Japanese tech giant Hitachi has become the first private firm to get on board and establish a research unit at the aerotropolis of Western Sydney Airport (WSA).
The NSW Government, which has welcomed the Hitachi decision, says the company’s collaborative research model will attract advanced other technology jobs.
Hitachi has agreed to finalise a private sector tenancy agreement for the first building in the new city centre next to the new international airport under construction. [Currently called Bradfield, but with moves to change it]
NSW Premier Dominic Perrottet said the Japanese multinational would establish its Kyoso (collaborative creation) centre alongside the Advanced Manufacturing Research Facility (AMRF) in the first building in Australia’s newest city in 2023.
While in Japan, Mr Perrottet had a face-to-face meeting with Hitachi’s executives, including Kojin Nakakita, the vice president and executive officer in charge of regional strategies.
“This Japanese conglomerate Hitachi has recognised the value of establishing a presence in Australia’s newest city on the doorstep of the future Western Sydney International Airport and that will mean jobs and innovation in Western Sydney,” Mr Perrottet said.
“The Kyoso concept is about collaborative research between business, education institutions and government which aligns perfectly with the values of the AMRF, to bring industry and education providers together to test solutions to advanced manufacturing challenges and drive innovation”.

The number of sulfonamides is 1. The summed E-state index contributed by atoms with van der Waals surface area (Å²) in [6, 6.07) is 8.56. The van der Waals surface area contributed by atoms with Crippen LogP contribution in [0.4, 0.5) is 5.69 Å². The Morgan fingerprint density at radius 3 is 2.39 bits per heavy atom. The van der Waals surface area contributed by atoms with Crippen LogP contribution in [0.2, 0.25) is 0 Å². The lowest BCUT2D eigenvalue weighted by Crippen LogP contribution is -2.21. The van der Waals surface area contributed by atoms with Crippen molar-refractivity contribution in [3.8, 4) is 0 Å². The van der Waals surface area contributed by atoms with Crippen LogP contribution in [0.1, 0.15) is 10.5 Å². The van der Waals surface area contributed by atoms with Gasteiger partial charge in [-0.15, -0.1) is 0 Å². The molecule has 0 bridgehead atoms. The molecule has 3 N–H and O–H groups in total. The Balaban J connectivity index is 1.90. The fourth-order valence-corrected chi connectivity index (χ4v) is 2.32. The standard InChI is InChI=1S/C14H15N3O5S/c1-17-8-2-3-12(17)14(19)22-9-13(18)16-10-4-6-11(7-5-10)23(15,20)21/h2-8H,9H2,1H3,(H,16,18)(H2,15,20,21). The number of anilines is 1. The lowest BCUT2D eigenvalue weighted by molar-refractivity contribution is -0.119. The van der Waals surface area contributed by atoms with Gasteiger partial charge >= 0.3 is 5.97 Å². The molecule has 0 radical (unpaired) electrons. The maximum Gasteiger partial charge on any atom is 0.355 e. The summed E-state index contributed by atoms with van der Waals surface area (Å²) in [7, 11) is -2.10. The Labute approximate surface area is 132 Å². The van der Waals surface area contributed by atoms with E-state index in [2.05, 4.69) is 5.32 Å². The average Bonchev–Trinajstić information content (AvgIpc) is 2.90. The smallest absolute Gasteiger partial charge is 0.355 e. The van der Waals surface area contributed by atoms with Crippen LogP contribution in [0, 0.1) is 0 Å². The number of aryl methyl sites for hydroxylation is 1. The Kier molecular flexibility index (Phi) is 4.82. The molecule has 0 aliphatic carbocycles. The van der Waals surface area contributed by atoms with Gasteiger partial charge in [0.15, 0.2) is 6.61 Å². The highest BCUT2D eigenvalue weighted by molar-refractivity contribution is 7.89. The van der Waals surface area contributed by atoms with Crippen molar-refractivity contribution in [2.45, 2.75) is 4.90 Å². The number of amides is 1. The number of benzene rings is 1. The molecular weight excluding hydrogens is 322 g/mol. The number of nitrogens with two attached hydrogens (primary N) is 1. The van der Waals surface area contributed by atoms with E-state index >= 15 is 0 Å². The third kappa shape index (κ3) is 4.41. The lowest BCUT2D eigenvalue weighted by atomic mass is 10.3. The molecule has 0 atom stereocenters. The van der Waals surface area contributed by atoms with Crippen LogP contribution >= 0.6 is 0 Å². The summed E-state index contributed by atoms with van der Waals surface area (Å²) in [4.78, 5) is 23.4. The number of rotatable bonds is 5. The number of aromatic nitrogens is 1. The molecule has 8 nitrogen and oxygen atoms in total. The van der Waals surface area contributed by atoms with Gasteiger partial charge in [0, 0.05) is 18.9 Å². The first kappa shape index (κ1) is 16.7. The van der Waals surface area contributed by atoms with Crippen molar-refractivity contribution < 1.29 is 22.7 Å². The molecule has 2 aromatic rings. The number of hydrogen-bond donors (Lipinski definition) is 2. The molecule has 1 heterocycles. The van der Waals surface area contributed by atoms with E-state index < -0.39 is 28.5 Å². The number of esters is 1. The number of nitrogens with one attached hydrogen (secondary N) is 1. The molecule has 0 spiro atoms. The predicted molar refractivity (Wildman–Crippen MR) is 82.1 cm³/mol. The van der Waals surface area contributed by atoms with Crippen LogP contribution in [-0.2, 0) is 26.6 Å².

Minister for enterprise, investment and trade Stuart Ayres said this was an exciting step forward in the development of the new city at WSA.
He also confirmed that Hitachi would be the first non-government tenant in the new city centre.
“This signals high confidence in the private sector for the vision of the Western Parkland City. It means more premium, high-skilled jobs and global career opportunities for the residents of Western Sydney,” Mr Ayres said.
Mr Nakakita said Hitachi’s participation in Western Sydney reflects the company’s confidence in the significant growth opportunities in NSW and Australia.
“We are delighted that Western Sydney will allow Hitachi to showcase our co-creation strategies and deliver our global capability and solutions, for the benefit of our customers and the community at large.”
The Hitachi agreement is a result of a public tender process and follows the NSW Budget commitment of $260 million to establish the Australian-first full scale AMRF, which will create new high-paying jobs of the future in Western Sydney and make the new city the national capital of advanced manufacturing.